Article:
Mini-THON Plans To Spread Awareness District-Wide with New Projects

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Mini-THON Plans To Spread Awareness District-Wide with New Projects

The logo for Southern Lehigh Mini-Thon

The logo for Southern Lehigh Mini-Thon

The logo for Southern Lehigh Mini-Thon

The logo for Southern Lehigh Mini-Thon

Kate Miller, Sports Editor

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February is National Cancer Prevention month, which mini-THON plans to promote through two projects: a district staff dress down day and the district-wide creation of chemotherapy kits. 

The purpose of the projects are to bring everyone together who has been affected by any type of cancer, since the effort will be districtwide. They will also provide the opportunity for mini-THON students and community members alike to donate money and time. 

“Throughout this cancer awareness project, our goal is to help the long process of chemo treatments with entertainment, warmth, and encouraging messages,” senior Lizzie Selman, Mini-THON president, said. 

The first project is a district staff dress down day on February 26th. The faculty at Southern Lehigh School District are asked to pay five dollars to dress down and wear purple in support of cancer awareness month. 

On February 26, Mini-thon is asking students and staff to wear purple because that is the color for all cancer awareness. Mini-THON students will also be making individual ribbons to send to the schools throughout the district for people who want to represent a specific cancer that has directly affected them.

The second idea requires a much larger undertaking. The plan is to make and hand out little goodie bags for nurses and doctors who work in oncology units at Lehigh Valley Health Network and also make “chemo kits” for patients in the hospital. 

Each school will contribute one part to each bag. The high school will be in charge of collecting age appropriate coloring books/colored pencils. The middle school will put up a donation box for activity books like crosswords and word searches. The intermediate school will advertise a donation box asking for warm fuzzy socks.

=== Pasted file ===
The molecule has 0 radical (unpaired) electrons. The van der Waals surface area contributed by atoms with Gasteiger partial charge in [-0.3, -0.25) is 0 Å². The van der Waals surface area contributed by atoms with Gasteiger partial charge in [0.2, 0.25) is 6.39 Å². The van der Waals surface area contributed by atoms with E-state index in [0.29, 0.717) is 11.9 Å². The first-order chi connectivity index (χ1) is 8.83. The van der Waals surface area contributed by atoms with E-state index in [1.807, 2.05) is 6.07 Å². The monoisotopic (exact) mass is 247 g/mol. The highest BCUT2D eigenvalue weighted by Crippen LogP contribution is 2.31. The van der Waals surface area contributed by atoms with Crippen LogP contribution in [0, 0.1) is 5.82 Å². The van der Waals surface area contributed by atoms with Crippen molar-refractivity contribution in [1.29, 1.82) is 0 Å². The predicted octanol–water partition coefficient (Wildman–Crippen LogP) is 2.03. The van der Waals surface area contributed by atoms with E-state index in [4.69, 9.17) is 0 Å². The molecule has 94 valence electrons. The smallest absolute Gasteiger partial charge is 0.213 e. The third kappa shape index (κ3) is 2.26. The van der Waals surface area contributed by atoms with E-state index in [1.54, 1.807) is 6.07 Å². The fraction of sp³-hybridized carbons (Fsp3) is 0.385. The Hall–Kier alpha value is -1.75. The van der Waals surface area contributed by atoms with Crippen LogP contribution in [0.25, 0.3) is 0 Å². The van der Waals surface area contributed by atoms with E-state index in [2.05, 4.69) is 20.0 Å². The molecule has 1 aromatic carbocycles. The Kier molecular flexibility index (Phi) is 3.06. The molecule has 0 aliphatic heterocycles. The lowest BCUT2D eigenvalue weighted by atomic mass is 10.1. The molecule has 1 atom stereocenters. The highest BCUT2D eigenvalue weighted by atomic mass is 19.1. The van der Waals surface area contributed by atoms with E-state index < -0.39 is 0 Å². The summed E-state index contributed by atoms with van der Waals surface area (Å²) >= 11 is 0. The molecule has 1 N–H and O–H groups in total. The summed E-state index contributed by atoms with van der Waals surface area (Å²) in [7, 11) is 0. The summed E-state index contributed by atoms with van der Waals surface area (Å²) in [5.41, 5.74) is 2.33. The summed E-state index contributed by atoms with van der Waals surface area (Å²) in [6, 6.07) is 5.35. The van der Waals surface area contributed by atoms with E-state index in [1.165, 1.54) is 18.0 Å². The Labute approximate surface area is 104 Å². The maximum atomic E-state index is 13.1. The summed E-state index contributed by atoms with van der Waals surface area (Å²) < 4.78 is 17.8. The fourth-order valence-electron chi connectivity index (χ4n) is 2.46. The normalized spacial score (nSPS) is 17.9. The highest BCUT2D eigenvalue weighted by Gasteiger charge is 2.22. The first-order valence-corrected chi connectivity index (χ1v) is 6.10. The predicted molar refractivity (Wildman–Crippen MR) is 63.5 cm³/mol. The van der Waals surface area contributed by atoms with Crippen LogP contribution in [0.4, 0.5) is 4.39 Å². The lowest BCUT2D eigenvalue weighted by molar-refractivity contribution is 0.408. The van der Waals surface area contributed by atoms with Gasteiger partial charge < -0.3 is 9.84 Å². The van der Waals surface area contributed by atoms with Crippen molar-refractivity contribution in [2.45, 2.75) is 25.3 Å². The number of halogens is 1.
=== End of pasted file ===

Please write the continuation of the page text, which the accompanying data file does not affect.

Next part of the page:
Together, the elementary schools will create “you got this” cards, but they each have their own collection assignment too. Hopewell will collect donations of lip balm and hand cream. Liberty Bell will take donations of Haribo Gummy Bears and Dum Dums. 

Mini-THON plans to involve the community any way they can. In addition to the donations at schools, they are putting donation boxes at many local businesses to collect items like neck pillows and blankets. 

The club will start collecting supplies for the chemo kits in the beginning of February and stop on the 26th which is the day that mini-thon plans to make the kits and have the district wide wear purple day. 

“Not only are we able to have our entire school district participate in the donation part, [but] we will be personally helping those affected by cancer in the Lehigh Valley,” senior Paige Zamichieli, co-head of registration, said. “The chemo kits stand for more than just a bag with items in it; they’re a message to those in our community battling cancer that we are here to support them.” 

The project came from the minds of Selman and mini-THON adviser Mrs. Lauren Tocci. 

“Amongst the committee heads and the executive council for mini-THON, we combined our knowledge of friends and family members that we know who have been through chemotherapy or are currently going through chemotherapy, talking to them and seeing what they needed,” Mrs. Tocci said. 

Along with the chemo kits, mini-THON will produce a “Why We Fight” video. Seniors Alex Lycette and Lizzie Selman will team up to produce a video to spread awareness of the mini-THON project and get people to think reflectively about their own experiences of why they might want to take part of the month of donations, dressing down or simply wearing purple. 

For this effort, mini-THON has created the phrase ‘SL; No One Fights Alone’ as their slogan. 

“When you talk to people who have been affected by it, the sense of community needed to lift someone up in what can be one of the scariest times in your life is so valuable and important,” Mrs. Tocci said. “And this is a way we can show that in Southern Lehigh no one has to go through this by themselves.”